Burkhead gets the essence of what Tom Osborne believes, Bo Pelini reinforces and Keith Zimmer nurtures almost every day, all year long.
A Servant's Heart Supplants Self-Centeredness
"Sometimes, athletics can become a self-centered endeavor, where it's all about you," said Osborne, Nebraska's athletic director. "You get a lot of publicity and attention, so it's a big deal when a Nebraska football player can visit someone who's hospitalized or in some type of difficult circumstance. But really, it's about having a servant's heart and sharing with others. That's more important than anything."
At Nebraska, life skills are not a secondary priority. "We recruit unselfish guys who have lot of character," Pelini said. "This is a big part of that character - giving back, especially at a time like Thanksgiving, when you know people are going through some tough times. It's important to understand the big picture. We're not here just to win football games. We're here to develop young men in every area of their lives."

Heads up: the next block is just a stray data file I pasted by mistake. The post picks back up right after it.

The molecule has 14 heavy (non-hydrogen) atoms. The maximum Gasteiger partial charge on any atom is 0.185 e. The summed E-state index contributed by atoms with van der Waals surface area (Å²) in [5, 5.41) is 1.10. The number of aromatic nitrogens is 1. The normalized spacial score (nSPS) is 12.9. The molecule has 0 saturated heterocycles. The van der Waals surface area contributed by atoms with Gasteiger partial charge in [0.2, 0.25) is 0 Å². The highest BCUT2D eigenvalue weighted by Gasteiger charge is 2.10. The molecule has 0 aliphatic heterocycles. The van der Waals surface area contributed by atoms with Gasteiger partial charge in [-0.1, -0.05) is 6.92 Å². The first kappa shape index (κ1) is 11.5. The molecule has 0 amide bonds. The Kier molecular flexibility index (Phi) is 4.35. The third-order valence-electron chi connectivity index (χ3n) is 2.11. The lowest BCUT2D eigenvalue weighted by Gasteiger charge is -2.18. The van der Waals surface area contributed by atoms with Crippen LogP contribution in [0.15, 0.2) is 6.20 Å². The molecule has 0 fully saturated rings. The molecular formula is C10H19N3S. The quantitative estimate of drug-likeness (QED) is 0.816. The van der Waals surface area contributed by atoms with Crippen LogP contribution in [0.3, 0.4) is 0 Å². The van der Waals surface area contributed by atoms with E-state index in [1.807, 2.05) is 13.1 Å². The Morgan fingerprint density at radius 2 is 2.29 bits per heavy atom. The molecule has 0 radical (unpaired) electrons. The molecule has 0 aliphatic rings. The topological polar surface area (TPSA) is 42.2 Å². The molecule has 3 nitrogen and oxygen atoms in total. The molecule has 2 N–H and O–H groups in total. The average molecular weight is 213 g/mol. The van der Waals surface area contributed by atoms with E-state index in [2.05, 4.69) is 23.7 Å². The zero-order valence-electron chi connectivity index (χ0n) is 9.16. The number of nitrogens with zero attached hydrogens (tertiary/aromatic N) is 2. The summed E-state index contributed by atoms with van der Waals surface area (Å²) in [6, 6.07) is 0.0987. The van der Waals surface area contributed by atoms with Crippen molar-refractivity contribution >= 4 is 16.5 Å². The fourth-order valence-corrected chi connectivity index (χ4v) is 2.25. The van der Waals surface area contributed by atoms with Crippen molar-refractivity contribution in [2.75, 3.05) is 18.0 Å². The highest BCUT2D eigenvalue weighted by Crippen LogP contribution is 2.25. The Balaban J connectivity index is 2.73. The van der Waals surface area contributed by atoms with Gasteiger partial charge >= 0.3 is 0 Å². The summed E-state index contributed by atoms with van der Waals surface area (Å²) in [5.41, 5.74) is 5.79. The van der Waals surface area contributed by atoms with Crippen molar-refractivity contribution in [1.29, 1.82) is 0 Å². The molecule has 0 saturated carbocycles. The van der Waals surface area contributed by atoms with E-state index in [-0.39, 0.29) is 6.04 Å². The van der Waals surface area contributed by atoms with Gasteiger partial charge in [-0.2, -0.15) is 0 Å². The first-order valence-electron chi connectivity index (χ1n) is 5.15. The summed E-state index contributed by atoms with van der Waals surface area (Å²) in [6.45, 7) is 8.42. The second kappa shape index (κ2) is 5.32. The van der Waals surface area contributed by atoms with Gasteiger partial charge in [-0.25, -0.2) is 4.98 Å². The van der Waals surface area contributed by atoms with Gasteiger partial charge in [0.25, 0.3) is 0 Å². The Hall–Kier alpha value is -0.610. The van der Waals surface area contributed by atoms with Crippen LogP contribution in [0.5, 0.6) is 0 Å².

Zimmer, Nebraska's Associate Athletic Director for Life Skills, is the catalyst that helps light the fire for community service. "Our teams and our student-athletes have a lot to be thankful for around here," he said. "They get great support from within and great support from the outside."
Wilma Henn is part of that outside support. "She represents countless other fans that follow this football team," Zimmer said. "She follows us so closely that our players are almost like part of her family. So when those three players met Wilma and saw how sensitive, genuine and concerned she was about them, a light went on for them, too. They realized that when they give back, it means something, and ultimately, having a servant's heart will become part of their lifestyle when they leave here."
That goal is one of Osborne's top priorities as athletic director. Last Sunday night, when he spoke to about 200 Nebraska student-athletes at a Life Skills seminar, Osborne remembered sitting next to Bob Devaney when he was dying.
The two Hall-of-Fame coaches shared no thoughts about the wins they experienced. There was no mention of their national championship trophies, their conference championship rings or their bowl game watches. No, they talked about the relationships Devaney developed, and the impact he had on so many young men's lives. A tear rolled down Devaney's cheek during the conversation, and when Osborne communicated that intensely private moment to his audience Sunday night, he choked up himself.
Pelini: Our Job is to Keep Young Men Grounded